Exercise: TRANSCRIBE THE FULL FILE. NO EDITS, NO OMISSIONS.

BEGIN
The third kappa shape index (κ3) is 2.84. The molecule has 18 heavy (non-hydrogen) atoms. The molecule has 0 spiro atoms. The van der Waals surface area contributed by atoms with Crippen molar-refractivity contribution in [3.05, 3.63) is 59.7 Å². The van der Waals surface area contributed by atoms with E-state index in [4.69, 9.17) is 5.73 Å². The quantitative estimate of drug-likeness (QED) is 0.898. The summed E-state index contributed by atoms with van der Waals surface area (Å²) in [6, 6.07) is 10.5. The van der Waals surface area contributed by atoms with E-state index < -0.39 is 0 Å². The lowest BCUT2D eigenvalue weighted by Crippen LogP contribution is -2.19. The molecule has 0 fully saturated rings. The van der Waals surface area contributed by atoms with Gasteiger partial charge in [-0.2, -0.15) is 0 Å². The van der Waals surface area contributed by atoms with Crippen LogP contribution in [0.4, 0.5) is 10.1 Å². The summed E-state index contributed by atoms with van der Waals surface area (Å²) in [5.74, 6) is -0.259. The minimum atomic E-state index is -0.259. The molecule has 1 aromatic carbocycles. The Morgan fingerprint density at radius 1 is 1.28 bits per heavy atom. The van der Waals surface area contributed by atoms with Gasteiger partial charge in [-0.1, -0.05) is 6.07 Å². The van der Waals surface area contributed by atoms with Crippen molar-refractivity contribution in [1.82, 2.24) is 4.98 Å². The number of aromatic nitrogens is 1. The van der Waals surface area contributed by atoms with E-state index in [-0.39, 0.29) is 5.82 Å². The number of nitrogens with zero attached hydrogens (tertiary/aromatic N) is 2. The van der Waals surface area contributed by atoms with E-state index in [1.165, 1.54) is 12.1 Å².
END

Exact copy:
The third kappa shape index (κ3) is 2.84. The molecule has 18 heavy (non-hydrogen) atoms. The molecule has 0 spiro atoms. The van der Waals surface area contributed by atoms with Crippen molar-refractivity contribution in [3.05, 3.63) is 59.7 Å². The van der Waals surface area contributed by atoms with E-state index in [4.69, 9.17) is 5.73 Å². The quantitative estimate of drug-likeness (QED) is 0.898. The summed E-state index contributed by atoms with van der Waals surface area (Å²) in [6, 6.07) is 10.5. The van der Waals surface area contributed by atoms with E-state index < -0.39 is 0 Å². The lowest BCUT2D eigenvalue weighted by Crippen LogP contribution is -2.19. The molecule has 0 fully saturated rings. The van der Waals surface area contributed by atoms with Gasteiger partial charge in [-0.2, -0.15) is 0 Å². The van der Waals surface area contributed by atoms with Crippen LogP contribution in [0.4, 0.5) is 10.1 Å². The summed E-state index contributed by atoms with van der Waals surface area (Å²) in [5.74, 6) is -0.259. The minimum atomic E-state index is -0.259. The molecule has 1 aromatic carbocycles. The Morgan fingerprint density at radius 1 is 1.28 bits per heavy atom. The van der Waals surface area contributed by atoms with Gasteiger partial charge in [-0.1, -0.05) is 6.07 Å². The van der Waals surface area contributed by atoms with Crippen molar-refractivity contribution in [1.82, 2.24) is 4.98 Å². The number of aromatic nitrogens is 1. The van der Waals surface area contributed by atoms with E-state index in [-0.39, 0.29) is 5.82 Å². The number of nitrogens with zero attached hydrogens (tertiary/aromatic N) is 2. The van der Waals surface area contributed by atoms with E-state index in [1.165, 1.54) is 12.1 Å².